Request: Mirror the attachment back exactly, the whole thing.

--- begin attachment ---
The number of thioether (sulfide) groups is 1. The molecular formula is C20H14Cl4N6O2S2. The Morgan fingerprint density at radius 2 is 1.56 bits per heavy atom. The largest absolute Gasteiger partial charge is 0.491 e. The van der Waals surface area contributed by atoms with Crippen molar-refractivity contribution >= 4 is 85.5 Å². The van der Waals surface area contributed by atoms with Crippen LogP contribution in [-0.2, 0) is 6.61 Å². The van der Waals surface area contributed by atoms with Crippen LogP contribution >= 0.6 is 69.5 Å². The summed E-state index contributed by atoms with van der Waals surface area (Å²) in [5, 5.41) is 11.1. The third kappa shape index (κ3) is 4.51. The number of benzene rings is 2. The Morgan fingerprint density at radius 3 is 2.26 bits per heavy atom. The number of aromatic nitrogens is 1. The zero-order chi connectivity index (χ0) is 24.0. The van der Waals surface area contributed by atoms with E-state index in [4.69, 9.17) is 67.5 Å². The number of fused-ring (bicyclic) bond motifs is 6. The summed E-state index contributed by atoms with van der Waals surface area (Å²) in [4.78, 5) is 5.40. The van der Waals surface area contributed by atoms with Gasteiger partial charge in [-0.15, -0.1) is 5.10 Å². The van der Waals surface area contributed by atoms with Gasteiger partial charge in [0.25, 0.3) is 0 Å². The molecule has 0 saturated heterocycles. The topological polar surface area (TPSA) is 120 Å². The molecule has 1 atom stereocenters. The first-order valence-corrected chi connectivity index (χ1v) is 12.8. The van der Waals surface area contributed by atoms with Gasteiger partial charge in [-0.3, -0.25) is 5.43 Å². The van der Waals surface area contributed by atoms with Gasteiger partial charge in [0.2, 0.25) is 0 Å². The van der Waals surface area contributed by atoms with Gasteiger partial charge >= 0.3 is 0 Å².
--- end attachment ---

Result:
The number of thioether (sulfide) groups is 1. The molecular formula is C20H14Cl4N6O2S2. The Morgan fingerprint density at radius 2 is 1.56 bits per heavy atom. The largest absolute Gasteiger partial charge is 0.491 e. The van der Waals surface area contributed by atoms with Crippen molar-refractivity contribution >= 4 is 85.5 Å². The van der Waals surface area contributed by atoms with Crippen LogP contribution in [-0.2, 0) is 6.61 Å². The van der Waals surface area contributed by atoms with Crippen LogP contribution >= 0.6 is 69.5 Å². The summed E-state index contributed by atoms with van der Waals surface area (Å²) in [5, 5.41) is 11.1. The third kappa shape index (κ3) is 4.51. The number of benzene rings is 2. The Morgan fingerprint density at radius 3 is 2.26 bits per heavy atom. The number of aromatic nitrogens is 1. The zero-order chi connectivity index (χ0) is 24.0. The van der Waals surface area contributed by atoms with E-state index in [4.69, 9.17) is 67.5 Å². The number of fused-ring (bicyclic) bond motifs is 6. The summed E-state index contributed by atoms with van der Waals surface area (Å²) in [4.78, 5) is 5.40. The van der Waals surface area contributed by atoms with Gasteiger partial charge in [-0.15, -0.1) is 5.10 Å². The van der Waals surface area contributed by atoms with Gasteiger partial charge in [0.25, 0.3) is 0 Å². The molecule has 0 saturated heterocycles. The topological polar surface area (TPSA) is 120 Å². The molecule has 1 atom stereocenters. The first-order valence-corrected chi connectivity index (χ1v) is 12.8. The van der Waals surface area contributed by atoms with Gasteiger partial charge in [-0.3, -0.25) is 5.43 Å². The van der Waals surface area contributed by atoms with Gasteiger partial charge in [0.2, 0.25) is 0 Å². The van der Waals surface area contributed by atoms with Gasteiger partial charge >= 0.3 is 0 Å².